Music Indigenous

A Conversation with Alanis Obomsawin

Alanis Obomsawin is a member of the Abenaki Nation and one of Canada’s foremost activist documentary filmmakers. Obomsawin began her artistic life as a singer-songwriter in the 1960s, as indigenous artists from across North America were rallying in new assertions of cultural identity, consciousness, and political rights, calling for reckonings with oppressive colonial history. She was invited by Folkways to perform at Town Hall in New York City in the early 1960s, and spent most of that decade primarily identifying as a musician and social activist, channeling traditional First Nations songs hand-in-hand with modern composition and arrangements.  

In the mid-1980s, Canada’s national broadcaster, CBC Radio (Canadian Broadcasting Corporation) invited Obomsawin to record an album; unsatisfied with these recordings, she reclaimed the master tapes, remixed the material, re-recorded the title track from scratch, and issued the ensuing Bush Lady album on her own private press in 1988 complete with her own artwork and liner notes. The album has grown to become an increasingly legendary rarity ever since. 

Bush Lady is a unique and magical record by any definition. It’s an invaluable example of contemporary First Nations music that blends traditional folkways with avant-garde composition. Bush Lady was re-released by Constellation Records in June of 2018.

Dream Magic 

This National Film Board of Canada portrait of filmmaker Alanis Obomsawin was shown at a gala ceremony in 2008, where Obomsawin received the Governor General’s Performing Arts Award for Lifetime Artistic Achievement. Her work has captured important events in Canadian history, including the armed standoff between the Canadian Army and Mohawk warriors in 1993. At age 86, she continues to make films that cross a spectrum of social issues.

The Interview

Kari Auerbach | You are known mainly as a filmmaker. I have seen about five out of your more than 50 films, and they’re fabulous films. They’re really wonderful.

Alanis Obomsawin | I’m working on my 52nd film now.

Kari | That is amazing! You have also been making music since the ’60s, and that’s what I want to focus on. Bush Lady, originally released in 1988, is now being re-released 30 years later. This sounds, to me, like a fascinating story. How did this re-release come about?

Alanis | Well, it came about because an employee here at the National Film Board, Frédéric Savard, saw the cover of my old Bush Lady record and was curious. He came to my office and asked me if he could buy one.  I said, “Buy one? I’ll give you one.” Then he came back and he said that he just loved it, and asked if I still had some. He wanted to sell them and he sold everything I had left! He sold the first one to a producer for this folk festival called Le Guess Who? in the Netherlands.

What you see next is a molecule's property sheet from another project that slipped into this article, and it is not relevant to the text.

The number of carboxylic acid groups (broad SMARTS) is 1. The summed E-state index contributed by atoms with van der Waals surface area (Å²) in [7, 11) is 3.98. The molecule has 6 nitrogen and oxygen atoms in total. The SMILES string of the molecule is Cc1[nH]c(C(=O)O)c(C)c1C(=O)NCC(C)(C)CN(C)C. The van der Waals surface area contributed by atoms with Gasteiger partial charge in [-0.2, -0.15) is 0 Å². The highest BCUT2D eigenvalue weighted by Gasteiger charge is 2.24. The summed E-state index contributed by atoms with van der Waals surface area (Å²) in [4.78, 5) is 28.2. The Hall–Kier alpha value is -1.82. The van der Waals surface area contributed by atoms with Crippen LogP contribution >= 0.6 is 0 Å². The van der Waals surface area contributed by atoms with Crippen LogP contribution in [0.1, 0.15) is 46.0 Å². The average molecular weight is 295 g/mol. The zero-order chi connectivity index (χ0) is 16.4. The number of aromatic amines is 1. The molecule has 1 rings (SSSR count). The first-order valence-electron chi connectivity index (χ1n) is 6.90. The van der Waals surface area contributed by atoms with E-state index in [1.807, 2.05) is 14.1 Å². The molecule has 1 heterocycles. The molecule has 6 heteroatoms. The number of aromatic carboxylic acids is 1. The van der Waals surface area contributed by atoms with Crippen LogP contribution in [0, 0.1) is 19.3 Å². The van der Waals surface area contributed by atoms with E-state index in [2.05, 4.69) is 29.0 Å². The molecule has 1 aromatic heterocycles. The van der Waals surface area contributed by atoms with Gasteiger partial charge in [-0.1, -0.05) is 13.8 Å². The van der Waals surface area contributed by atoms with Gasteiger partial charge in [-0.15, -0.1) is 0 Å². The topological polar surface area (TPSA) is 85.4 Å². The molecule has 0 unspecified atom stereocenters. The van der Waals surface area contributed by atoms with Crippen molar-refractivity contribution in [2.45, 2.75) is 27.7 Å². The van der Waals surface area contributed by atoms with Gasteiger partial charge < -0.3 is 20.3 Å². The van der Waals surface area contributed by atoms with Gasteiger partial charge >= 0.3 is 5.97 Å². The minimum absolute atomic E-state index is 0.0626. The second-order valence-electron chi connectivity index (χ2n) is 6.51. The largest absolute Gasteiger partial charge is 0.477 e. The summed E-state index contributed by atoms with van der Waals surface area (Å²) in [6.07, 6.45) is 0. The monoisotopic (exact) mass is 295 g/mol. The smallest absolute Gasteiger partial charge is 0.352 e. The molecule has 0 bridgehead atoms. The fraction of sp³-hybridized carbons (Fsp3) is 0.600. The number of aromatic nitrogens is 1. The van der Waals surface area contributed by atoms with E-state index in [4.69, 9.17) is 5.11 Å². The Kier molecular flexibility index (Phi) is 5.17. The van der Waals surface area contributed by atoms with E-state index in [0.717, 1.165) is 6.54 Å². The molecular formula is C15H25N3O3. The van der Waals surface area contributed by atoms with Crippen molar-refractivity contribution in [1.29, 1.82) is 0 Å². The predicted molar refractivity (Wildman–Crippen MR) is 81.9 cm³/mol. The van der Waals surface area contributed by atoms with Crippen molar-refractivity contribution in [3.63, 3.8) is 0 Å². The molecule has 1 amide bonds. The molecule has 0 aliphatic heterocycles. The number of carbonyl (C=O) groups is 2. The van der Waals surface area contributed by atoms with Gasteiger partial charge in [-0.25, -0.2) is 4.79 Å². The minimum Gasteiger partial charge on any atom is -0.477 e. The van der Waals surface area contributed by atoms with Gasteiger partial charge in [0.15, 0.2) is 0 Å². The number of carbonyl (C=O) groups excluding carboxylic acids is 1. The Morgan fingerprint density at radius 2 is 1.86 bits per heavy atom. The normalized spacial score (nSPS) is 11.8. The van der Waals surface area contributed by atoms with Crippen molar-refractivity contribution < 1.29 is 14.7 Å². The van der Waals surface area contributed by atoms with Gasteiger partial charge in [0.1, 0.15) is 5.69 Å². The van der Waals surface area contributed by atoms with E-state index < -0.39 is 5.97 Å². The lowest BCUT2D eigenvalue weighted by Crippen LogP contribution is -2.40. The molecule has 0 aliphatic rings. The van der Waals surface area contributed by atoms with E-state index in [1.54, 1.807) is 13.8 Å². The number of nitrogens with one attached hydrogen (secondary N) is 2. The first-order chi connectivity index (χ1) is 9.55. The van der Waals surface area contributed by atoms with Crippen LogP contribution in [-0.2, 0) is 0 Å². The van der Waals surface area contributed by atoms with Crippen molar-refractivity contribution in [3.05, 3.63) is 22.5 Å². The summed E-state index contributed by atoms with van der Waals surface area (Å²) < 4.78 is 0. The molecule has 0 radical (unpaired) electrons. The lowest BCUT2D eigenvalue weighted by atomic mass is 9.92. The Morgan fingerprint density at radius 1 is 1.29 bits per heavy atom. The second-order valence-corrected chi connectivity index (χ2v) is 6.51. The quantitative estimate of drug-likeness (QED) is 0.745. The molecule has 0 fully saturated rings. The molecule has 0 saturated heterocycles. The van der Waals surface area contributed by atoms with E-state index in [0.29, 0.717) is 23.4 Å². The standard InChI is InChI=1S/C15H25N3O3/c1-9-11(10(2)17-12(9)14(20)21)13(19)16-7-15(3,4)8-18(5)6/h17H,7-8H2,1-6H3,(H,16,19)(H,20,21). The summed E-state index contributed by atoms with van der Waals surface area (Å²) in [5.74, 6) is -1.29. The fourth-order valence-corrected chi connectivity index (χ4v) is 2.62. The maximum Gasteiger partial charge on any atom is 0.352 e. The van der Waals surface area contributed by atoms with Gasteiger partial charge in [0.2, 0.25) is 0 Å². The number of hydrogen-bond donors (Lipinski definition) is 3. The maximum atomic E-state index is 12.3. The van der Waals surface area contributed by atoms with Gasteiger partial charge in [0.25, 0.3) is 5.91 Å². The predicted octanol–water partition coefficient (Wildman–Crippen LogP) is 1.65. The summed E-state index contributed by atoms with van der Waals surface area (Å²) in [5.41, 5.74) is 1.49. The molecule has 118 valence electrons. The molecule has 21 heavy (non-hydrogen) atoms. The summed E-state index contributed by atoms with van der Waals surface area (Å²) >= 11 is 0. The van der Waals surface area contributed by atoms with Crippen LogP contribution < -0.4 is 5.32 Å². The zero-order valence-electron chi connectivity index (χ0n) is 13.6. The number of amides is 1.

Kari | Which is a huge festival!

Alanis | Yes, so then I was invited to go there and do a concert, and I was very nervous, because I hadn’t done concerts for years. I still sing, but for ceremonies. Maybe a chant, or when people die, things like that, but I hadn’t done any concerts for 30 years, Finally I said yes, and I did it, and it was very, very well received by the audience. So, then this company, Constellation, wanted to re-release it, so it happened! It just came out just a few months ago, and they did a really fantastic job.

The sound is beautiful, with a very beautiful presentation. It’s strange, it feels as if it’s a new record that just came out, and on the other hand, it’s a little bit sad, because when I wrote the Bush Lady song, it was about a situation here in Canada for a lot of women. Many years have passed, yet it’s still very relevant.

In general, Canadians are very respectful and are really listening to the history and what's happened to our people. People are starting to be interested and understand better the situation of our people in this country. It's bringing out a lot of feelings for many different nations.

Kari | The arrangements on Bush Lady are very contemporary, and that makes it feel like this record is landing at a very appropriate time. Were there any changes to the music from the original release?

Alanis | No. From my original release in ’88, it’s the same music for Bush Lady. The rest of the music for the other songs came from the CBC, who had taped me and made a record earlier, I forget what year. Maybe ’85, I’m not sure.

Kari | Of the people who bought it the first time around, was it well received?

Alanis | It was well received and people loved it, and it was very much telling a story of the time, but I couldn’t handle selling it and collecting the money for it myself.

Kari | There’s been a sustained interest for a long time in this record, and the messages in Bush Lady have real global resonance. But there is a specific sector of people you wanted to give a voice to in your music when it all started, and in your films, too, so your art seems like a tool to tell stories that raise awareness and invoke change. Was music always that way for you?

Alanis | I try to educate, that was my main thing. I really was annoyed by the way history was taught in the classroom, very much against our people, and I wanted to change that. That was my revolt against the educational system of the time.

Kari | In some parts of the record, you’re singing in English, and you also sing in French. The other language you sing in, is that the Abenaki language? What is that called?

Alanis | Some of the songs are in Abenaki in there. Odana is in Abenaki.

Kari | It’s beautiful! The first song on Bush Lady is so gorgeous and wistful… Odana. Does that mean ‘of Odenak’?

Alanis: Yes. Odana means village, or town, and Odanak with a “k” is at the village, or at the town.

Kari | Are you singing about where you grew up in that song?

Alanis | Yes. That’s where I grew up.